Back in Britain , in 1979, Robert Mugabe whose team at the Lancaster talks, (Joshua Nkomo, Abel Muzorewa and Dr. S C Mundawarara) had solidly opposed the inclusion of the special Land clause in the Zimbabwean constitution that provided for the protection of the property of the white population in the country. They had no way to contest the wordings and the tone of the legal document, but had reluctantly signed it under intense pressure from Lord Carrington, the British Commonwealth Secretary at the time. However the government of Zimbabwe in a Parliamentary sitting in 2000 amended the country’s colonial-flavoured constitution which maintained that the new government of Zimbabwe would not engage in any compulsory land acquisition and that when land was acquired the government would “pay promptly adequate compensation” for the property. Land distribution would take place in terms of “willing buyer, willing seller.”   This constitutional proviso was to last for ten years after the country’s independence. The government of Zimbabwe currently argues that the ten years provided for in the constitution were up in 2000, and that Harare was no longer bound by the sunset clauses which was a product of the Lancaster House Agreement, framed in London specifically for the benefit of those minority white settlers.


Admittedly Zimbabwe is currently experiencing a hard currency shortage, which has led to hyperinflation and chronic shortages in imported fuel and consumer good, these problems have been brought about by the stiff sanctions imposed on the country by Britain and other western countries. Zimbabwe was suspended from the Commonwealth of Nations on charges of human rights abuses during the land redistribution and of election tampering. Borrowing and debt rescheduling would not be permitted by the International Monetary Fund (IMF). Thus it has taken a heavier toll on the country in terms of political and economic implications and that is why Zimbabwe is suffering at this point in time. It is because Mugabe has refused to back down from the Land dispute, and it is not because of Human Rights issue.


When Ian Smith, the ex-prime Minister of former Rhodesia (Zimbabwe) incarcerated and tortured thousands of Africans who resisted colonial occupation, which could genuinely have translated into egregious violations of Human Rights, was not considered Human Rights issue in Britain, but when Mugabe stated the land redistribution programme in 2000, it caused hullabaloo in the West. This is the mode of justice practised in the 10 Downing Street on African countries.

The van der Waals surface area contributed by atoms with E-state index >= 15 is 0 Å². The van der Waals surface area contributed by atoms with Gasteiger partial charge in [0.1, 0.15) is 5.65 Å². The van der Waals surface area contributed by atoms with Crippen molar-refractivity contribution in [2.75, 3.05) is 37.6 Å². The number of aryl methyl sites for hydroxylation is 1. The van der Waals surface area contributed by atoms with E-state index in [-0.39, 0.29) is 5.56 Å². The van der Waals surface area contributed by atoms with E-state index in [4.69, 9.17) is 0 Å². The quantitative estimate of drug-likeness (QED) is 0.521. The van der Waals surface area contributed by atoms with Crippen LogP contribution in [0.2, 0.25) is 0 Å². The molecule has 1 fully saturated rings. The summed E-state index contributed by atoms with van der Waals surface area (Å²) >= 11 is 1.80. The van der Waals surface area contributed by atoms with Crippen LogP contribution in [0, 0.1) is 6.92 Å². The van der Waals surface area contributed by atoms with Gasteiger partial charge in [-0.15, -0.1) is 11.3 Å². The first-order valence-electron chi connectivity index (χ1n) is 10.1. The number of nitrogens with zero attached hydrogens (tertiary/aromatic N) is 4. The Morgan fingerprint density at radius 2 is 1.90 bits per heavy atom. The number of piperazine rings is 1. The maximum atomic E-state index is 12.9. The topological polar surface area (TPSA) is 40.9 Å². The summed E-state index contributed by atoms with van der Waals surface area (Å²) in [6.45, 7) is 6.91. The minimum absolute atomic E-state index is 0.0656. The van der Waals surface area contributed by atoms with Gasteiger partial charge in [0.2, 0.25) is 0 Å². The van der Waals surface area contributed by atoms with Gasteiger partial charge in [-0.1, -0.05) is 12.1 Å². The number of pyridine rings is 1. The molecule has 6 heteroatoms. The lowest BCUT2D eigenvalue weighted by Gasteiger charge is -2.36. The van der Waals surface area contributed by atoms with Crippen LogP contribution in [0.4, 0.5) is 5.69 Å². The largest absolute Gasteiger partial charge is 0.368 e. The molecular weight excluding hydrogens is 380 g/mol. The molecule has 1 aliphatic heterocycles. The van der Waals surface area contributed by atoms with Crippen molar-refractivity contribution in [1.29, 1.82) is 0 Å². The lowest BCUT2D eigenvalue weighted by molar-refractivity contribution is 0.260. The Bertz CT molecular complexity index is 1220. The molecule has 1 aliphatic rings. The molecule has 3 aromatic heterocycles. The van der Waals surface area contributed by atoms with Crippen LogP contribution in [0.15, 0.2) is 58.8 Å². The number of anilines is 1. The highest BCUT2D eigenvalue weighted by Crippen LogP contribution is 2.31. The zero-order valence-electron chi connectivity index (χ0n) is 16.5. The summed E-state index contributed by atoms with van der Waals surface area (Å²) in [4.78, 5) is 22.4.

The Labour government in London had more often in the past accused Mr. Mugabe of drifting towards socialist encampment, alongside North Korea and Cuba . The late Ugandan Prime Minister, Milton Obote was the darling of Britain at independence, when he ruled the Pearl of Africa’s Crown, as Uganda was then known, but when he veered to assert his agenda of The Common Man’s Charter (Socialist Economic and Political Philosophy), unknown to him, it was too late, he had already prodded the lion in its den, and so had to earn the wrath of Britain and other countries. Julius Nyerere, the former and the widely respected President of the Republic of Tanzania became very unpopular in Britain , owing to his socialist inclinations. Despite his years of attending higher University degree in Edinburgh , if one had bothered to enquire about him in Britain they would swear to you that they had never heard of him.

The late Congolese Prime Minister Patrice Lumbumba was ill-omened right from the start of his political career, as he had to pay the ultimate price at the hands of the West for his link with the Russians.


But as the cold war has receded to the background and has now been consigned to the past, the modus operandi or rather the bench mark for evaluating good African leaders is, nothing but an absolute and unquestionable loyalty by becoming some sort of the good boys (yes-men) in order to secure clean slate, political and financial backings from the west and that represents a guarantee for longer stay in power, no matter how outrageous the ruler may be. As a case in point, late Mobutu Sese Seko of Zaire ( Congo ) had one of the most appalling dossiers of Human Rights in Africa but was admired in the West, because he had never taken the risk of rebuking THEM for what they did.


Mugabe is visibly a victim of a well rehearsed and coordinated conspiratorial scheme, for his unpleasant role of rubbing salt in the eyes of his former colonial master by executing the land redistribution programme. The massive financial isolation through American, British and EU legislation such as the Zimbabwe Democracy and Economic Recovery (ZDER) act of 2001 is the actual cause of hyperinflation and the shortages in Zimbabwe and not Mugabe’s poor management as is currently being bugled. Hence it is quite evident that the genesis of the relentless crusade by London and some few other countries against the former British colony is fundamentally ingrained in the controversial land Reform Policy also known as fast track programme, which was adopted by the government of Zimbabwe. The Human Rights issue in Zimbabwe is being politicized by the opposition Movement for Democratic Change (MDC) party with blessings from London and other quarters.

It would be worthwhile for African leaders to step in to arrange for another Kenyan-type political accommodation in Zimbabwe . There was no clear winner following the presidential elections, despite pushy claims by the British-sponsored MDC opposition that its leader won the elections.


To remove President Mugabe and his government from power will not salvage the precarious situation, because the land issue will yet persist. The bleak scenario would be when those lands seized from the whites are returned to them by any western-imposed administration in the country. Zimbabweans including the veterans would rearm themselves and civil war might ensue leading to more unavoidable anguish with wide-ranging regional ramifications.



Peter Lokarlo Marsu



E-mail: [email protected]